A White House aide later said that Donald Trump’s schedule had run very late that day and that he was exhausted. The comment was mocked on Twitter by the president’s critics, who noted the nine-day trip had just begun two days earlier.
In Saudi Arabia, it was impossible to ignore the comparisons between Kushner, 36, and Mohammed bin Salman, deputy crown prince of Saudi Arabia, 31. Both represent a younger generation, in power in their countries largely because of their family ties, yet with vast portfolios.
Kushner has briefed reporters, helped negotiate Saudi deals for weapons and business that totaled almost $400 billion, and is one of the president’s closest advisers on foreign policy and diplomacy. Over the weekend, Kushner attended almost all of the president’s meetings with the Saudi royal family.
“The president asked us to plan a trip that would help unite the world against intolerance and terrorism and we have made great progress towards that goal in Saudi Arabia,” Kushner said in a rare, on-the-record statement just before the president departed from Riyadh for his stop in Jerusalem.
On Monday, Kushner accompanied Trump as he spent hours with Prime Minister Benjamin Netanyahu and Israel’s president, Reuven Rivlin, discussing how to accelerate efforts to achieve peace. On Tuesday, Kushner will be with his father-in-law when he meets with Mahmoud Abbas, the president of the Palestinian Authority.
All three members of the Trump family joined Donald Trump on Monday as he became the first sitting president to make a pilgrimage to the Western Wall, Judaism’s most holy place for prayer. Even as many cameras clicked to capture Trump’s moment of reflection, others were pointed at his wife and daughter, who were doing the same in a section reserved only for women to pray.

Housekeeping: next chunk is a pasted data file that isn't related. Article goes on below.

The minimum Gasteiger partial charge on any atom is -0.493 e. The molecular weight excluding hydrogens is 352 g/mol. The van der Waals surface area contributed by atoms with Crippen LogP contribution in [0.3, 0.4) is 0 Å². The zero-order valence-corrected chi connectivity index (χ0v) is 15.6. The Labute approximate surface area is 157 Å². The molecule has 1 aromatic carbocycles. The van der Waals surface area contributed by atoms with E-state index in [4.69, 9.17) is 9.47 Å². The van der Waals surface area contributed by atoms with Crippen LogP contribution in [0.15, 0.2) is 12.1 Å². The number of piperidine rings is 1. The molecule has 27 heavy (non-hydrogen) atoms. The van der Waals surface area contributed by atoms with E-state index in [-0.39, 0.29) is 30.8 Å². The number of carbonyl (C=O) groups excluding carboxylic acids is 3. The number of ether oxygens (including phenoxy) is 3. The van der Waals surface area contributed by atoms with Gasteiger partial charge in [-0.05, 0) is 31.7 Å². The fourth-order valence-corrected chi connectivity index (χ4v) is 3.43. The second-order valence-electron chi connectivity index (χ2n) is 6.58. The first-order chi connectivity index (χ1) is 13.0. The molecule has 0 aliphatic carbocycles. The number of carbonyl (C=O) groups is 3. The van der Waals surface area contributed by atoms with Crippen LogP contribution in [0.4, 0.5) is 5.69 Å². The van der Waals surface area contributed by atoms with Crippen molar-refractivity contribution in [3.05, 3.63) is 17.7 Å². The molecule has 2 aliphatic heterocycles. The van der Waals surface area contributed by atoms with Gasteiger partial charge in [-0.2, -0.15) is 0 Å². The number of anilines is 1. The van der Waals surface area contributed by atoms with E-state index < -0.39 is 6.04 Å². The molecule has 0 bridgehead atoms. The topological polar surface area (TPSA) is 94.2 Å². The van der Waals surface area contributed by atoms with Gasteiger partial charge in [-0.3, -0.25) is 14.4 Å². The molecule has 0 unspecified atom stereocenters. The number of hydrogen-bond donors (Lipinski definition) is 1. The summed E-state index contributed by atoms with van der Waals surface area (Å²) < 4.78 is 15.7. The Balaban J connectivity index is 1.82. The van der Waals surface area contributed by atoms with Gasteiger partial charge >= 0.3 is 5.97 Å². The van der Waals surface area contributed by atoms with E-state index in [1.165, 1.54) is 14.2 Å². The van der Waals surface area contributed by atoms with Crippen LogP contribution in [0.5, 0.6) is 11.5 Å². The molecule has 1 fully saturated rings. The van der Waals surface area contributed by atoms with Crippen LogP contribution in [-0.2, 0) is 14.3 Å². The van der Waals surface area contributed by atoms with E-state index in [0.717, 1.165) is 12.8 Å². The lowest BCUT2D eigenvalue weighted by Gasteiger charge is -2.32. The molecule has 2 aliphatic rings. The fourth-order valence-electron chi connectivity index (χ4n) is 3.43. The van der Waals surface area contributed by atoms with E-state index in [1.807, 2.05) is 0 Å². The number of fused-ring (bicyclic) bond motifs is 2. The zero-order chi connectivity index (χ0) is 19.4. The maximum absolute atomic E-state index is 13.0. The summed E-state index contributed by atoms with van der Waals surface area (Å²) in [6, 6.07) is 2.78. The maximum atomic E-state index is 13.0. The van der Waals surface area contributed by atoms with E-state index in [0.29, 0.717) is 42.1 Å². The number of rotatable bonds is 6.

Israeli news websites raced to feature pictures of Melania Trump, dressed in a white skirt suit, standing solemnly by the wall. And television cameras captured an emotional Ivanka Trump, who converted to Judaism, appearing to wipe away a tear after gently touching the wall with her left palm.
Later, at the Israeli hospital, Melania Trump joined Sara Netanyahu, talking to children and passing out the backpacks with books.
“You can do a lot of projects, color and read and write letters,” Trump told the Israeli children, as she posed with them for pictures.
It was the kind of made-for-TV moment that is traditional for first ladies and rare for Melania Trump, who has spent most of the past several months in New York, where the couple’s young son, Barron, has been finishing the school year. She has not taken on the higher-profile role some first ladies have embraced. She has not, for example, organized an official state dinner at the White House yet.
As the wife of America’s new president, Melania Trump is both a source of fascination abroad and offers a potential new route for foreign politicians looking to find ways to connect with her husband. One Israeli news organization reported that Sara Netanyahu spoke to Melania Trump about two missing Israeli soldiers and gave her a letter from the mother of one of them.
Moments after she descended from Air Force One in Riyadh on Friday, commentators in Saudi Arabia noted the flowing black pantsuit and the large gold belt Melania Trump wore. One Saudi newspaper called the outfit “classy and conservative” because it looked similar to the traditional abaya, the robe that many Saudi women wear. On Twitter, Saudi women posted pictures of themselves in abayas that looked similar to Trump’s pantsuit.
On Monday, as he walked the red carpet with Benjamin Netanyahu and their wives during an arrival ceremony at the airport in Tel Aviv, Donald Trump repeatedly bragged about Kushner and Ivanka Trump as the president greeted members of the Israeli Cabinet.
Of one thing, he was certain, the president told one of them: “You’ll like Ivanka.”